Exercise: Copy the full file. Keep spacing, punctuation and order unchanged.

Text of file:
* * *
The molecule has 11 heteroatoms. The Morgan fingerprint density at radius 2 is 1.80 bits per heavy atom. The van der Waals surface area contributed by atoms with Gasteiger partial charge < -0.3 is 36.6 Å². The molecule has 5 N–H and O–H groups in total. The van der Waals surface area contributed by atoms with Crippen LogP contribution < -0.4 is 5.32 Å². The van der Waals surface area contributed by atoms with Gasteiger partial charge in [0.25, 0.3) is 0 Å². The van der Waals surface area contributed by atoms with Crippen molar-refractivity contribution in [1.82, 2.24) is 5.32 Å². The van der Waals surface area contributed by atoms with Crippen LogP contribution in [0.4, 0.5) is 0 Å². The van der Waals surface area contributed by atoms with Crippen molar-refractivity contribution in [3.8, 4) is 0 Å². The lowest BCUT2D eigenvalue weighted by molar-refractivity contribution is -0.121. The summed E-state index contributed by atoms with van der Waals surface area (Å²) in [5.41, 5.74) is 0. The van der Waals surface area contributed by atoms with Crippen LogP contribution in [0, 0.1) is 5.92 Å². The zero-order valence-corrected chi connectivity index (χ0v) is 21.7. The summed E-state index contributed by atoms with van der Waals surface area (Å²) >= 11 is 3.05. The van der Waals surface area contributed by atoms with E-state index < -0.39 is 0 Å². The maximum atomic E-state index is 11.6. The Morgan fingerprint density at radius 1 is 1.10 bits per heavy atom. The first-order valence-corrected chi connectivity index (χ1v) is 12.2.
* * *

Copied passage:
The molecule has 11 heteroatoms. The Morgan fingerprint density at radius 2 is 1.80 bits per heavy atom. The van der Waals surface area contributed by atoms with Gasteiger partial charge < -0.3 is 36.6 Å². The molecule has 5 N–H and O–H groups in total. The van der Waals surface area contributed by atoms with Crippen LogP contribution < -0.4 is 5.32 Å². The van der Waals surface area contributed by atoms with Gasteiger partial charge in [0.25, 0.3) is 0 Å². The van der Waals surface area contributed by atoms with Crippen molar-refractivity contribution in [1.82, 2.24) is 5.32 Å². The van der Waals surface area contributed by atoms with Crippen LogP contribution in [0.4, 0.5) is 0 Å². The van der Waals surface area contributed by atoms with Crippen molar-refractivity contribution in [3.8, 4) is 0 Å². The lowest BCUT2D eigenvalue weighted by molar-refractivity contribution is -0.121. The summed E-state index contributed by atoms with van der Waals surface area (Å²) in [5.41, 5.74) is 0. The van der Waals surface area contributed by atoms with Crippen LogP contribution in [0, 0.1) is 5.92 Å². The zero-order valence-corrected chi connectivity index (χ0v) is 21.7. The summed E-state index contributed by atoms with van der Waals surface area (Å²) >= 11 is 3.05. The van der Waals surface area contributed by atoms with E-state index < -0.39 is 0 Å². The maximum atomic E-state index is 11.6. The Morgan fingerprint density at radius 1 is 1.10 bits per heavy atom. The first-order valence-corrected chi connectivity index (χ1v) is 12.2.